Category Archives: Little Lady Eats At Home

Courgette & Aubergine Curry

The Art of Eating Well arrived on the same day as my first Riverford veg box. I was excited by both, so decided to create a slightly tweaked Hemsley & Hemsley recipe to make room for my extra veggies.

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The result? A sweet, aromatic medley of vegetables that was the perfect antidote to the blisteringly cold weather. So here is my version of Jasmine and Melissa’s recipe – one I’ll make word for word when there’s less veg in town.

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Serves 2 (with yummy leftovers for lunch the next day)

Ingredients

  • 1 tablespoon of olive oil (or coconut oil if you’re as good as the girls)
  • 1 red onion, sliced
  • 1 thumb sized piece of root ginger, grated
  • 3 large garlic clothes, diced
  • 1 large leek, chopped
  • 1 large aubergine, chopped into chunks
  • 3 large tomatoes, quartered
  • 1 large purple carrot, diced (thank you Riverford)
  • 1 large courgette, diced
  • 4 Portobello mushrooms, sliced
  • 1 lime (grated zest and juice)
  • 1 tsp maple syrup
  • a handful of chopped fresh herbs (I could only get parsley, which tasted lovely)
  • 1/4 litre of vegetable stock
  • 1 tin of coconut milk

Method

  • Heat the oil in a large pan and lightly fry the garlic, leaks, mushrooms and onion until soft
  • Add the diced carrot, coconut milk and vegetable stock and stir well
  • After six minutes, add the aubergine and stir
  • After ten minutes, add the tomato courgette and lime zest
  • After six minutes, add the maple syrup, lime juice and fresh herbs
  • Serve in a bowl with a scattering of herbs and toasted cashew nuts

Cooking with Rachel Khoo

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Ever since I watched the first episode of The Little Paris Kitchen in 2012, I’ve been a fan of Rachel Khoo. I admired her brave decision to leave her job, friends and family in London to become a chef in Paris. I also loved her quirky style and amazing ability to make the most of a kitchen so tiny, you’d struggle to boil an egg in it, let alone cook dinner for the world’s smallest restaurant (which also happened to be in her sitting room).

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Fast forward two years and she’s published four cookbooks (two French, two English), landed herself a column in the Evening Standard and made two successful TV series, with not one, but two new shows due to start tomorrow night (details below). As you can probably tell, I’m a little bit in awe of this lady, so you can imagine my answer when invited to join a group of bloggers to cook with Rachel Khoo on Thursday night.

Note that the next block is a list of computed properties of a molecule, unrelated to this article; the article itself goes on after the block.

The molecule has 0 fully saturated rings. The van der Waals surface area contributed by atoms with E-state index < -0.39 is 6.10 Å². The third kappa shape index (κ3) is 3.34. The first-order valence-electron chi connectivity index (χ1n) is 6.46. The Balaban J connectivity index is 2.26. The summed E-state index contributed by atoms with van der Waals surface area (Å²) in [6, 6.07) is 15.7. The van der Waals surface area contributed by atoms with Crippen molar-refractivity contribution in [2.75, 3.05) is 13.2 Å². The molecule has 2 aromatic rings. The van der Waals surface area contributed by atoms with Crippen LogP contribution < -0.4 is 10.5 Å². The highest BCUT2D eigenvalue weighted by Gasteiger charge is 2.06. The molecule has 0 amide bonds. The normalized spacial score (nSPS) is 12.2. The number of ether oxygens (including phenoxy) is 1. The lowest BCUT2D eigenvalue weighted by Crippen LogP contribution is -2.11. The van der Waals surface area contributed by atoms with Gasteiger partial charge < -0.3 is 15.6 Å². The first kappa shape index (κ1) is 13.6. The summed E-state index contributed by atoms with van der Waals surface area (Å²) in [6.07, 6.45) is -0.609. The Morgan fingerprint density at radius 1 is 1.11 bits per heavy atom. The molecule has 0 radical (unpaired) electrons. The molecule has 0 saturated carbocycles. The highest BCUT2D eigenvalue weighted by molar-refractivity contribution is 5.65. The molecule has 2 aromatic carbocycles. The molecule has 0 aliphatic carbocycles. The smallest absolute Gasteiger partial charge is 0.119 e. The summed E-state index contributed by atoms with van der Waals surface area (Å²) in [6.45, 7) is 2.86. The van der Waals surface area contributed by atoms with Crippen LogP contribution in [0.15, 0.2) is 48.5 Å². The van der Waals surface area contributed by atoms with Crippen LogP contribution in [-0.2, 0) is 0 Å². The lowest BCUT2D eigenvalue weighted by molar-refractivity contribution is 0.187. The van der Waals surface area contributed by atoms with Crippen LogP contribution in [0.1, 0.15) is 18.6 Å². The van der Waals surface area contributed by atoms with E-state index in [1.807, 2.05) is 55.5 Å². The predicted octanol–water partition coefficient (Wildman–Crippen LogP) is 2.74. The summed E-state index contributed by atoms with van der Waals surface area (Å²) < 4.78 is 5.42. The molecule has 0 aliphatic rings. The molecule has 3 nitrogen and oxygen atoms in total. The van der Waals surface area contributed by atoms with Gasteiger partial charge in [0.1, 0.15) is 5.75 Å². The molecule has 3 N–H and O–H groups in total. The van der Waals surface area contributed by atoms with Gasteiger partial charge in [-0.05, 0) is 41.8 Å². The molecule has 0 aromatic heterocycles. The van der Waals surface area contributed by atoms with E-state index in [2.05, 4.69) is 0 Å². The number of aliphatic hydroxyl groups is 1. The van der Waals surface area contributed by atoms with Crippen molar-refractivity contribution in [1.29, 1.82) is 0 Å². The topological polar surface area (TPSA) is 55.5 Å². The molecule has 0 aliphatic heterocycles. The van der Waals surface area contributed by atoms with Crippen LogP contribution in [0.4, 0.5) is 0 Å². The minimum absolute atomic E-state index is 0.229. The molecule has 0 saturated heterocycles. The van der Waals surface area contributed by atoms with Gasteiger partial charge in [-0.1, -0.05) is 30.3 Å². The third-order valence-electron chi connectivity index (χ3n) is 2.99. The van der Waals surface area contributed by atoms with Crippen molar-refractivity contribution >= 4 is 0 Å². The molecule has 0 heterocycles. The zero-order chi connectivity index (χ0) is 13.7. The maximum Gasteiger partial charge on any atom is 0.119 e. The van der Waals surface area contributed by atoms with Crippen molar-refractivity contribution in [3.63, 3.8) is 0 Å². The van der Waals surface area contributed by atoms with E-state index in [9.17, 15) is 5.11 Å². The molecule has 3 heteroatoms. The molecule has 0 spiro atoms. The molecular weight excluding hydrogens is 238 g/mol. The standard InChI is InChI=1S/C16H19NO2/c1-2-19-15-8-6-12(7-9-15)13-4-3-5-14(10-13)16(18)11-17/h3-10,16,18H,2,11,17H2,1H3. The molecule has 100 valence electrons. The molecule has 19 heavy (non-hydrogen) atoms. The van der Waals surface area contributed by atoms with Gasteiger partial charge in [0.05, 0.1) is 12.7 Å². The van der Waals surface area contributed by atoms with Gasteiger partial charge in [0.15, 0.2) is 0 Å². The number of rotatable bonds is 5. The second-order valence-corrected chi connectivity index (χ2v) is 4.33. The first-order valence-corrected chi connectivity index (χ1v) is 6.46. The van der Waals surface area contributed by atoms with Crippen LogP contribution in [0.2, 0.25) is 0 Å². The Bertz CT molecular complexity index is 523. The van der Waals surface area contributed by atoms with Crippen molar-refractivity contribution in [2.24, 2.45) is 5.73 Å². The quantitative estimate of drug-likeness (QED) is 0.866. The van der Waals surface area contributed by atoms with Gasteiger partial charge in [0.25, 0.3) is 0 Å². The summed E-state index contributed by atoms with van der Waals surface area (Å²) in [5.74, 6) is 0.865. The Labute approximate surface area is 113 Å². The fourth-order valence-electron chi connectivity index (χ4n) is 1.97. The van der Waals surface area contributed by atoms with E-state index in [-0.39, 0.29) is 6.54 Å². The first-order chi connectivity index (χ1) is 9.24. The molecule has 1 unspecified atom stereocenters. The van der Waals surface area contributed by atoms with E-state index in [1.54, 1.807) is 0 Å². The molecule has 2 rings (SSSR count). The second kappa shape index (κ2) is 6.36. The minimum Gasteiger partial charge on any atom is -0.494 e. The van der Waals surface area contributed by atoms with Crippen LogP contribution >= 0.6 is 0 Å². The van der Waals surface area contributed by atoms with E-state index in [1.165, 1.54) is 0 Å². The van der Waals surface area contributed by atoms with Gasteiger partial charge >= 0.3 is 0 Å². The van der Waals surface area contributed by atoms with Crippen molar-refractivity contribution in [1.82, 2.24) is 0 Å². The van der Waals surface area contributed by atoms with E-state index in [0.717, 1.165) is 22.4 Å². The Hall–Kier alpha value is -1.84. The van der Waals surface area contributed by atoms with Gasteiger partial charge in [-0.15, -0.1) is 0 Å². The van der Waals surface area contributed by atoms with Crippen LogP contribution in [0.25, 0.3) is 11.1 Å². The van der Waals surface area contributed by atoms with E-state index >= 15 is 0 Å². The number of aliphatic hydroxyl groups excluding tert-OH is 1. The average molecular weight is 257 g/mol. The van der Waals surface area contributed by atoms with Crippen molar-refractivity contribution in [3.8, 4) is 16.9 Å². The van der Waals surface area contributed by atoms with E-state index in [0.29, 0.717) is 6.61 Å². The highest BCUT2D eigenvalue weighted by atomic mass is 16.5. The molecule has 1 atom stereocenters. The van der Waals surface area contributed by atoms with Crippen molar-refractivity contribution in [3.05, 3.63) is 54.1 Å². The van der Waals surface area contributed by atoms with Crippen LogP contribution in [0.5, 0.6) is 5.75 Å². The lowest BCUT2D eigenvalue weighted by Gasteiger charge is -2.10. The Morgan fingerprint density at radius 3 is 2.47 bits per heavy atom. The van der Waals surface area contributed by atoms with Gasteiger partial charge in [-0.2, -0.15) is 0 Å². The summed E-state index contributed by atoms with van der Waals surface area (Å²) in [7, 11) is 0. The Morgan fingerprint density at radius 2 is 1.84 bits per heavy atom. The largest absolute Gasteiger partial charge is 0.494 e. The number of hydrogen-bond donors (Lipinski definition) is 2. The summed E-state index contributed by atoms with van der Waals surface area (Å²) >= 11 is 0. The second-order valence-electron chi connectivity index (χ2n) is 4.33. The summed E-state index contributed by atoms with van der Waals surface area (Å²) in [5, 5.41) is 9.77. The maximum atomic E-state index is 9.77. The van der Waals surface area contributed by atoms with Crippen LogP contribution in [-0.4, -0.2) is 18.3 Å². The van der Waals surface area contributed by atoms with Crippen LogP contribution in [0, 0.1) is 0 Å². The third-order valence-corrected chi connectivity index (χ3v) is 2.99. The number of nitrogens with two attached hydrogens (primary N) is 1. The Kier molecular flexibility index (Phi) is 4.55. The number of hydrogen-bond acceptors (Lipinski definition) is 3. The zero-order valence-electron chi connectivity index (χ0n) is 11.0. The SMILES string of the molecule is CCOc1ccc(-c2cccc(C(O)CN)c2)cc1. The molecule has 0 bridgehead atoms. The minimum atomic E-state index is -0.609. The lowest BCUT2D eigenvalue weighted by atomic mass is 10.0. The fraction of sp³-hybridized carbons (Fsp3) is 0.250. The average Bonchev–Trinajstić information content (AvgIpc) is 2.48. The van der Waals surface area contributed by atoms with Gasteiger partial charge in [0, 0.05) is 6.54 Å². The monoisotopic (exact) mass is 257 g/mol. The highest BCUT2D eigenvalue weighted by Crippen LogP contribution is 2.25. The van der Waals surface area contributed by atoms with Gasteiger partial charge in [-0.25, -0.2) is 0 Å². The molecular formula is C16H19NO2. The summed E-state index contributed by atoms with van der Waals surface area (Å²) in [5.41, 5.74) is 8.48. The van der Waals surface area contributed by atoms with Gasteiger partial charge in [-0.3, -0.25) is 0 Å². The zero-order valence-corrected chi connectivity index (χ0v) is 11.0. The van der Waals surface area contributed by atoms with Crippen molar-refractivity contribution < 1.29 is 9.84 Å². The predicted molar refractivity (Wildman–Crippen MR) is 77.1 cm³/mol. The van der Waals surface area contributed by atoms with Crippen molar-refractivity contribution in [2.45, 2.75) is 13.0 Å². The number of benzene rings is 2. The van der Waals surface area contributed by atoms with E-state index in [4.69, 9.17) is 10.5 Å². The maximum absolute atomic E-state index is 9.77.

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We had a brilliant evening, making two Swedish dishes taken from Rachel’s new show -Spatzle and Smörgåstårta (three days on and I still can’t pronounce either). Rachel was exactly as I expected her to be – vivacious, funny, very pretty and not afraid to speak her mind, despite the backlash it might ensue. She’s also extremely passionate about food, making you want to rush home and spend the weekend cooking dish after dish in your very own London kitchen.

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And so, without further ado, here’s a little video so you can see what we got up to on the night…

 

Rachel’s new shows – Rachel Khoo’s Kitchen Notebook: London and Rachel Khoo’s Kitchen Notebook: Cosmopolitan Cook – both start on Monday 9th June at 9pm and 9.30pm on the Good Food Channel (Sky 247 or Virgin 260). Bon appétit!

Yotam Ottolenghi’s Crunchy Pappardelle

When The Boyfriend gave me Ottolenghi’s book Plenty for my birthday, he promised to make one dish for supper. Four months on, we finally sat down to Yotam’s Crunchy Pappardelle, which was definitely worth the wait.

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Fresh, lemony and fragrant, it was the perfect summer dish and one I’d urge you all to try. So, if you’re not lucky enough to own Yotam’s beautiful book, here’s how you make this lovely recipe (with a few hints and tips from yours truly).

Serves two

Ingredients

  • 50ml olive oil
  • 250g button mushrooms, halved (we used 200g, which was plenty – mind the pun)
  • 100ml white wine
  • 1 bay leaf
  • 3 thyme sprigs, leaves picked & chopped (we couldn’t get any fresh thyme, so use dried – not as fragrant, but did the job)
  • 1/2 tsp caster sugar
  • 150ml double cream
  • Grated zest of one lemon (we also added the juice of half a lemon)
  • 1 garlic clove, crushed
  • 3 tbsp chopped parsley
  • 20g panko breadcrumbs (crisp, Japanese breadcrumbs, but it’s fine to use the bog standard British type – ours came from M&S)
  • 250g Tenderstem or purple sprouting broccoli (again, we had 200g, which was more than enough)
  • 250g pappardelle (fresh or dried)
  • Salt and black pepper

Method

  • Heat the oil in a large saucepan and sauté the mushrooms until they start to take on a lovely golden colour
  • Add the wine, bay leaf, thyme and sugar
  • Bring to the boil, reduce the liquid to a third
  • Add the cream, plenty of salt and pepper
  • Once happy with the flavour, put the lid on to keep the mixture warm and leave to one side
  • In a bowl, mix the lemon zest, garlic and parsley
  • In a pan, toast the breadcrumbs until crisp and golden (this doesn’t take long and no, you don’t need oil or butter)
  • Add the breadcrumbs to the lemon, garlic and parsley mix and leave to one side
  • Tear off any leaves from the broccoli and cut into 6cm long pieces
  • Blanch the broccoli in boiling salted water for 2mins before draining the water
  • Cook the pasta in plenty of boiling, salted water
  • When the pasta’s almost ready, add the broccoli to the cream sauce and reheat, adding a little of the pasta water (do this slowly as you don’t want to dilute the flavour)
  • Drain the pappardelle and add the cream sauce and half the parsley mix
  • Divide the pasta between two bowls and sprinkle the rest of the parsley mix on top
  • Serve immediately

Delia’s Tiger Prawn Risotto